Emanuele Notarbartolo is commemorated in Palermo in the Via Emanuele Notarbartolo, an important street in the city, part of a long, straight thoroughfare that stretches across the city from the harbour area in the direction of Monte Cuccio to the west. The street, which intersects with the Via della Libertà, has a modern feel with a mix of shops, offices and apartment buildings and a scattering of Liberty-style villas typical of the city. Palermo Notarbartolo station can be found halfway along.  A bust of Notarbartolo, carved by Antonio Ugo, can be seen in Palermo’s Palazzo Pretorio, where the city’s municipal council meets.

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Sciara, which sits on a plain in the shadow of Monte  San Calogero, was founded by Notarbartolo's ancestors
Sciara, which sits on a plain in the shadow of Monte 
San Calogero, was founded by Notarbartolo's ancestors
Travel tip:

Sciara, where Emanuele Notarbartolo lived when away from Palermo, is a village just over 40km (25 miles) southeast of the Sicilian capital within the Monte San Calogero Nature Reserve, with its characteristic lush vegetation. The municipality was founded in 1671 by one of Notarbartolo’s ancestors, Baron Filippo Notarbartolo, by royal decree of Charles II of Spain. It was one of more than 30 fiefdoms owned by the family. Filippo built Sciara’s elevated castle and a couple of churches, including the Chiesa di Sant’Anna. The area is quite poor and many houses were left empty after families emigrated to the north of Italy, to Germany and the United States in the 1970s and ‘80s. Those villages who remain are often involved in the production of tomatoes, olives and artichokes.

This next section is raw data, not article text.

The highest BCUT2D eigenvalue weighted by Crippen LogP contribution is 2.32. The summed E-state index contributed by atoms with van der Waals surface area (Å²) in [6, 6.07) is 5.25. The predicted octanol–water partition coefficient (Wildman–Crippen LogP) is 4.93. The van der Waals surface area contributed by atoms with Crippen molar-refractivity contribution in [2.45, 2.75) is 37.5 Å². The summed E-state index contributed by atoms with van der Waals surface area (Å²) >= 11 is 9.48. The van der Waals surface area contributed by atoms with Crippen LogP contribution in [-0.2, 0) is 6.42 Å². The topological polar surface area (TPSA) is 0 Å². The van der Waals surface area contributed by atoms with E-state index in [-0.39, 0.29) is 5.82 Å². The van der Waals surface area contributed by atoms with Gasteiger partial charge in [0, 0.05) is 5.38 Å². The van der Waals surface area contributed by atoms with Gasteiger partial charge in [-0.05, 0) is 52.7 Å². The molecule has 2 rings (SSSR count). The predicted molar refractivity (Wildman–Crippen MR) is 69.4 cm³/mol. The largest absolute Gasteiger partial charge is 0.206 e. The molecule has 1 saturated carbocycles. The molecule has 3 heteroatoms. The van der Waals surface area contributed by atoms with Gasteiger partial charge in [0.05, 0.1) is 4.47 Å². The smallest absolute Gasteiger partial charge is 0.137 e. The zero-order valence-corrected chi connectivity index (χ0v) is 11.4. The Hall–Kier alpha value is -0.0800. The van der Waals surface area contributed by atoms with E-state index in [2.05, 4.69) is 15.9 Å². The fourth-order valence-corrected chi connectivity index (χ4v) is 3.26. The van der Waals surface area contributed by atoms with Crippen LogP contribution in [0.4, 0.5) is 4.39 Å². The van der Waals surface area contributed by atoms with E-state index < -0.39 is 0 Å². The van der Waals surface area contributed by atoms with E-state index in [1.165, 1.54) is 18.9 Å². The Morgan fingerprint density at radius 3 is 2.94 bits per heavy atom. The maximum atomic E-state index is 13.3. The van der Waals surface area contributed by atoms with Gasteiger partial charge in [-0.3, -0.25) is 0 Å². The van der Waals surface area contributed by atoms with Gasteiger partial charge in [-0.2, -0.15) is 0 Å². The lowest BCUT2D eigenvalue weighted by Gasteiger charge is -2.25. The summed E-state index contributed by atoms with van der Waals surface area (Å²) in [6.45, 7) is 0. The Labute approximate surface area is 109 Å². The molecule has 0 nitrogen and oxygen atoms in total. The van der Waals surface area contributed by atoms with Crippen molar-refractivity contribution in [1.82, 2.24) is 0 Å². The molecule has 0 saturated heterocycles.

Accommodation in Sciara from Booking.com

More reading:

The Sicilian lawyer who made it his life's work to take on Mafia

The Palermo businessman who refused to pay

The president’s brother killed by the Mafia

Also on this day:

1507: The death of Renaissance painter Gentile Bellini 

1806: The birth of military general Manfredo Fanti

1821: The death in Rome of English poet John Keats

1822: The birth of archaeologist Giovanni Battista de Rossi

1910: The birth of artist Corrado Cagli

(Picture credits: Notarbartolo bust by Sicilarch; Sciara panorama by Azotoliquido; via Wikimedia Commons)